We had planned a three-part adventure that would take place over ten days. Part 1 was a First Baptist Church of Fitzgerald work project on the campus of Morningstar Children and Family Services near Brunswick; that went well and according to plan. Part 2 was participation in the 2014 Cooperative Baptist Fellowship General Assembly at the Hyatt Regency in Atlanta; that also went well and according to plan. Part 3 was a brief vacation at Legacy Lodge at Lake Lanier Islands which is located about an hour north of Atlanta; that went not so well and not quite according to plan. And so there came an unplanned and unwelcomed Part 4.
Last Saturday morning as we were leaving Atlanta to head toward Lake Lanier, Debra started having chills. She took some over-the-counter medication and tried to tough it out. We took it easy; we lay beside the pool, ate some good food that she couldn’t taste, and had dinner on Sunday with some good friends. We were scheduled to check out on Tuesday but on Monday morning she said that she’d like to go home so we checked out early and headed for Fitzgerald.
Debra went to bed Monday night, woke up around 8:00 on Tuesday morning, took some more medicine, and slept until noon. I figured and hoped that she was sleeping off whatever was ailing her; she had said the day before that she felt like if she could sleep for twenty four hours she’d feel better. I was in the study when I heard her in the kitchen; I went to see how she was feeling.
She was standing at the kitchen counter cutting up a peach; she said something about being hungry. Suddenly her hands drooped and her knees gave way; I cradled her down to the floor. “Debra!” I said, but she said nothing in reply. I checked to make sure she was breathing as I tried to remember what I had learned in that CPR course that I took seven or eight years ago. Thankfully, she was breathing. After twenty or thirty seconds she opened her eyes and looked at me. “I love you,” I said, and she said, “I love you, too.” Then she said, “What happened?” “You passed out. I’m calling 911.” She looked at me suspiciously. “If you don’t need to go to the hospital it won’t cost anything,” I said. “OK,” she said.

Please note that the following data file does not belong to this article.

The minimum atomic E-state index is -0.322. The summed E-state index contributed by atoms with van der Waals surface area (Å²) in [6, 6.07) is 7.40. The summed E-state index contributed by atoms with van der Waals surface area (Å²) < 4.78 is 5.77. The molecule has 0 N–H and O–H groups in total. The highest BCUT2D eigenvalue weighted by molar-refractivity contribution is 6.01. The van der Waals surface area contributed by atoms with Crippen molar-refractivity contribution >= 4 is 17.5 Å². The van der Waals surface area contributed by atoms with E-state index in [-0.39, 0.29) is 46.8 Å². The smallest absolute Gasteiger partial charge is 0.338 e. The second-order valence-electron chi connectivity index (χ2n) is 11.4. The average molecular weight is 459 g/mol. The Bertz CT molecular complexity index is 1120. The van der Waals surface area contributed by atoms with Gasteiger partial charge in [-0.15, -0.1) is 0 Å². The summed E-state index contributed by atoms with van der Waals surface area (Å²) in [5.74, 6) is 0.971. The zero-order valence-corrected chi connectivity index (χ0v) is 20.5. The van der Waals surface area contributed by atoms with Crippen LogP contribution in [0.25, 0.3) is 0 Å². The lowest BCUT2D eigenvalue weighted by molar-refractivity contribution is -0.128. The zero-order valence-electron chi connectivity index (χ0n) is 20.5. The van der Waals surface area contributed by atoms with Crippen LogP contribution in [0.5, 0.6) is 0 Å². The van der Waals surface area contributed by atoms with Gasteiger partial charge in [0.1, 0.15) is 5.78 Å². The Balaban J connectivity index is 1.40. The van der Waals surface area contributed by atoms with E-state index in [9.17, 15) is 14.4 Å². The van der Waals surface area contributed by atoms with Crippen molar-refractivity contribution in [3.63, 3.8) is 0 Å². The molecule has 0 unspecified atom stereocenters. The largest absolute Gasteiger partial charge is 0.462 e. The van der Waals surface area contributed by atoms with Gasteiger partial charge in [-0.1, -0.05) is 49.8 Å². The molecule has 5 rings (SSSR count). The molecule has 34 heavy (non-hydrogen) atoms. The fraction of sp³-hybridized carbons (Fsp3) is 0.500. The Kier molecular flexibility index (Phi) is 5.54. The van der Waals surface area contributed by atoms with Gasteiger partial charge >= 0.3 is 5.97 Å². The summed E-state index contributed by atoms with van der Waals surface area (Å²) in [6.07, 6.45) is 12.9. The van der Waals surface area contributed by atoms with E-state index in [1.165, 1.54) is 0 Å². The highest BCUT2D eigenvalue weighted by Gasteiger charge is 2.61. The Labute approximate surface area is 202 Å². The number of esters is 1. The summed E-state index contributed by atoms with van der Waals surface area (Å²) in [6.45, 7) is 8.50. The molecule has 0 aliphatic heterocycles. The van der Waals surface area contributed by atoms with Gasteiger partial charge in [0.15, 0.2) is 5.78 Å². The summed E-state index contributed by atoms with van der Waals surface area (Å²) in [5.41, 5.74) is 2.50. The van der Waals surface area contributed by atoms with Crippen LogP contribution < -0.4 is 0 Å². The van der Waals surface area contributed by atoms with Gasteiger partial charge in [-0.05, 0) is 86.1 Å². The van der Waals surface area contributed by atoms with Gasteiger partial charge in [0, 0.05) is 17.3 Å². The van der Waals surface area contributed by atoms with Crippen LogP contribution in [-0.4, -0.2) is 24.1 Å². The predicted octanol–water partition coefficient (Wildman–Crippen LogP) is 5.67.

When the EMTs arrived, they got her off the floor (I had been afraid to move her) and put her in a chair. Her vital signs were good but her hands were numb and her speech was slow. The EMTs speculated that she may have passed out because of her fever but, they said, they really couldn’t tell why she fainted. When they asked her whether she wanted to go to the hospital or call her doctor, she naturally said she’d call the doctor. They turned to go back to the ambulance; as soon as they left the kitchen Debra went rigid and her eyes rolled back in her head. “Wait!” I called. “I don’t think I can get her to the doctor. Please take her to the hospital.” So they picked her up and took her out the ambulance. Our neighbor Sharon came over at that moment to see if she could help. Debra wasn’t able to talk.
I tried to get myself together to go to the hospital. One of the EMTs came back in and said, “Because this now looks neurological, she’s going to be transported by helicopter to either Albany or Macon so a neurologist can check her out.” “I’d much prefer Macon,” I said. “We’ll see what we can do,” they said. “May I ride with her?” I asked. “No,” they said. “Will the helicopter land at the hospital?” I asked. “No, at the airport. We’ll call you as soon as we know where she’s going.” And they drove off.
She had not unpacked from our previous trip so I threw a few more items in her bag, trying hard to think of what she’d want: undergarments, her favorite hair brush, the hair dryer, her telephone, her IPad, the chargers for the telephone and IPad, her toiletry bag (which she thankfully had also not unpacked). I grabbed my toiletry bag and packed a few clothes; I packed my computer, my IPad, and some books. I went outside to see the dogs and to give them some fresh water. I wondered what else I should do. There were dirty dishes in the sink. I didn’t want her to come home to a sink full of dirty dishes so I washed them. I started to make the bed when I said to myself, “You have to stop. Go now.” While I had been doing all of those things I had been imploring and lamenting, cursing and praying, trusting and doubting, hoping and begging.